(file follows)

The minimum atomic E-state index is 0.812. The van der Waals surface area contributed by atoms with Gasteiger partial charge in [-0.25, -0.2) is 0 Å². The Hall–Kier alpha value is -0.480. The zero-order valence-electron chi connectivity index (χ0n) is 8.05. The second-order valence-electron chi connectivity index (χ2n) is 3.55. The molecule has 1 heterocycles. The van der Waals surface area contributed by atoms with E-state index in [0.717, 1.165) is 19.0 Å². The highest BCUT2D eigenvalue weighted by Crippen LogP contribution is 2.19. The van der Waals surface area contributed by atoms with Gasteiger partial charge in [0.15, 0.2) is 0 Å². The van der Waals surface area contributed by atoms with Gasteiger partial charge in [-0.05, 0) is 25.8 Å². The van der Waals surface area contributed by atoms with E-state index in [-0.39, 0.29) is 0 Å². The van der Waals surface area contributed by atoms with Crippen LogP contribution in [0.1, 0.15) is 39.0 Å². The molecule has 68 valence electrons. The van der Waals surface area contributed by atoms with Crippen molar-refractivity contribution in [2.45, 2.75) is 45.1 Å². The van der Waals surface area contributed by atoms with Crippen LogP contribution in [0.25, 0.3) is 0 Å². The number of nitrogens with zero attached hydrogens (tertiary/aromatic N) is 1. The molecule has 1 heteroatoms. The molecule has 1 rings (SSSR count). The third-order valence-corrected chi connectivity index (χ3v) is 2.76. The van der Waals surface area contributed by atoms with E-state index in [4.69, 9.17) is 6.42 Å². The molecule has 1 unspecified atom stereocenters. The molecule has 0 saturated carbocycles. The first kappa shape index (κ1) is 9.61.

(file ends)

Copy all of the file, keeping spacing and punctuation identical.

The minimum atomic E-state index is 0.812. The van der Waals surface area contributed by atoms with Gasteiger partial charge in [-0.25, -0.2) is 0 Å². The Hall–Kier alpha value is -0.480. The zero-order valence-electron chi connectivity index (χ0n) is 8.05. The second-order valence-electron chi connectivity index (χ2n) is 3.55. The molecule has 1 heterocycles. The van der Waals surface area contributed by atoms with E-state index in [0.717, 1.165) is 19.0 Å². The highest BCUT2D eigenvalue weighted by Crippen LogP contribution is 2.19. The van der Waals surface area contributed by atoms with Gasteiger partial charge in [0.15, 0.2) is 0 Å². The van der Waals surface area contributed by atoms with Gasteiger partial charge in [-0.05, 0) is 25.8 Å². The van der Waals surface area contributed by atoms with E-state index in [-0.39, 0.29) is 0 Å². The van der Waals surface area contributed by atoms with Crippen LogP contribution in [0.1, 0.15) is 39.0 Å². The molecule has 68 valence electrons. The van der Waals surface area contributed by atoms with Crippen molar-refractivity contribution in [2.45, 2.75) is 45.1 Å². The van der Waals surface area contributed by atoms with Crippen LogP contribution in [0.25, 0.3) is 0 Å². The number of nitrogens with zero attached hydrogens (tertiary/aromatic N) is 1. The molecule has 1 heteroatoms. The molecule has 1 rings (SSSR count). The third-order valence-corrected chi connectivity index (χ3v) is 2.76. The van der Waals surface area contributed by atoms with E-state index in [4.69, 9.17) is 6.42 Å². The molecule has 1 unspecified atom stereocenters. The molecule has 0 saturated carbocycles. The first kappa shape index (κ1) is 9.61.